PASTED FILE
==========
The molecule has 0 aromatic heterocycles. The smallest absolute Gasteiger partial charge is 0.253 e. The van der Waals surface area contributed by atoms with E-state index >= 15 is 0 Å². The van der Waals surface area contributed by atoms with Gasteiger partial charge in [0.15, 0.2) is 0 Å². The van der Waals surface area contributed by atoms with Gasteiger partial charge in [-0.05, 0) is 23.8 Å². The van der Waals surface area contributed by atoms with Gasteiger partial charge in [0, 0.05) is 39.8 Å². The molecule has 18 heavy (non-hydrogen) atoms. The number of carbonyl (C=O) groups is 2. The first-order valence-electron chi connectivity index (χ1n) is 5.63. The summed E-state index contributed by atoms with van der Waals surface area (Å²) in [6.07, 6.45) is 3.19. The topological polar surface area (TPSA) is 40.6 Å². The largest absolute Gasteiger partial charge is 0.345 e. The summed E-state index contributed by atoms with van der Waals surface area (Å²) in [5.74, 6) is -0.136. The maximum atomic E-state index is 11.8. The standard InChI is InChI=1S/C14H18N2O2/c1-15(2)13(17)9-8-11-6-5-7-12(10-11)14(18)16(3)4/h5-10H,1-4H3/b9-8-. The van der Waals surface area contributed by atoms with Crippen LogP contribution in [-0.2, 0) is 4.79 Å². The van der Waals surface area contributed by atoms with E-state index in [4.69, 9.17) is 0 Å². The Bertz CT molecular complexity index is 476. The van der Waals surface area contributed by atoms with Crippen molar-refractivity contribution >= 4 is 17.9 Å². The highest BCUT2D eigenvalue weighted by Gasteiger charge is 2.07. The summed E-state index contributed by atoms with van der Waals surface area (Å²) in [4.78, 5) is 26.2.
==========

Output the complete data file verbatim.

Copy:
The molecule has 0 aromatic heterocycles. The smallest absolute Gasteiger partial charge is 0.253 e. The van der Waals surface area contributed by atoms with E-state index >= 15 is 0 Å². The van der Waals surface area contributed by atoms with Gasteiger partial charge in [0.15, 0.2) is 0 Å². The van der Waals surface area contributed by atoms with Gasteiger partial charge in [-0.05, 0) is 23.8 Å². The van der Waals surface area contributed by atoms with Gasteiger partial charge in [0, 0.05) is 39.8 Å². The molecule has 18 heavy (non-hydrogen) atoms. The number of carbonyl (C=O) groups is 2. The first-order valence-electron chi connectivity index (χ1n) is 5.63. The summed E-state index contributed by atoms with van der Waals surface area (Å²) in [6.07, 6.45) is 3.19. The topological polar surface area (TPSA) is 40.6 Å². The largest absolute Gasteiger partial charge is 0.345 e. The summed E-state index contributed by atoms with van der Waals surface area (Å²) in [5.74, 6) is -0.136. The maximum atomic E-state index is 11.8. The standard InChI is InChI=1S/C14H18N2O2/c1-15(2)13(17)9-8-11-6-5-7-12(10-11)14(18)16(3)4/h5-10H,1-4H3/b9-8-. The van der Waals surface area contributed by atoms with Crippen LogP contribution in [-0.2, 0) is 4.79 Å². The van der Waals surface area contributed by atoms with E-state index in [4.69, 9.17) is 0 Å². The Bertz CT molecular complexity index is 476. The van der Waals surface area contributed by atoms with Crippen molar-refractivity contribution >= 4 is 17.9 Å². The highest BCUT2D eigenvalue weighted by Gasteiger charge is 2.07. The summed E-state index contributed by atoms with van der Waals surface area (Å²) in [4.78, 5) is 26.2.